Your suggestion was a good one, pretty easy to do, easy to see why it's valuable, and a probable win for distro support since as you note, knowing the kernel boot parameters can be pretty important to debug stuff like video issues. If only all new features were so easy to implement, lol.

If you run, with sudo or as root: pinxi -U --man
it will also install/update the current pinxi dev man page, by the way. Without the --man it just updates pinxi.
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fm
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Seems "cmdline parameters" would be better than merely "parameters". Would --admin be the only way string "parameters" would ever appear in inxi output?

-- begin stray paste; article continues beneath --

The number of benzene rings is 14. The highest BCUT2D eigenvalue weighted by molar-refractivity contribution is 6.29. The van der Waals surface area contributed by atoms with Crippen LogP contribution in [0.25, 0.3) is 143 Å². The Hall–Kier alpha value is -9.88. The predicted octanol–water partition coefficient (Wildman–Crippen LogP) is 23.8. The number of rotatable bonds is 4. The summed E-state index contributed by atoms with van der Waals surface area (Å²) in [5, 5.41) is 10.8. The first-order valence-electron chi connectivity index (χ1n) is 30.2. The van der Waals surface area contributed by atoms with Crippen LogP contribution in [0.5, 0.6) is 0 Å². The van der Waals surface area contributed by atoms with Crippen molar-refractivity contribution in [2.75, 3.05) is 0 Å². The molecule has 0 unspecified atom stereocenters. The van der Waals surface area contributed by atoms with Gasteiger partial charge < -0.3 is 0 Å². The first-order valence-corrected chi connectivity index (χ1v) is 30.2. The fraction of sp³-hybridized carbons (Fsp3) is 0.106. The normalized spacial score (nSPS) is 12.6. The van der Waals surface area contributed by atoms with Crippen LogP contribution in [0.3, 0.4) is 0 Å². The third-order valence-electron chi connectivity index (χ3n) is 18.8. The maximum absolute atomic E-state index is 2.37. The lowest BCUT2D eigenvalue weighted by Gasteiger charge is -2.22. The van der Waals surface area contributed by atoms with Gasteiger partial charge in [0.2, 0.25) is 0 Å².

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techAdmin
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line length is always a critical element of inxi output, and stuff is ordered by Upper lower case within lines, so:

:: Code ::
System: .... Kernel: ... bits:... compiler:....
parameters:...


Also, output is system agnostic, so if I find a way to get this data for the BSDs, cmdline is just a specific file name in Linux /proc file system, it's not actually anything beyond that. What they are are kernel boot parameters.

wiki.archlinux.org/index.php/kernel_parameters that Arch Linux page explains it well. You'll note their, and pretty much all other docs I found researching this, use of the term 'Kernel parameters' to describe what is passed to the kernel on the command line on boot.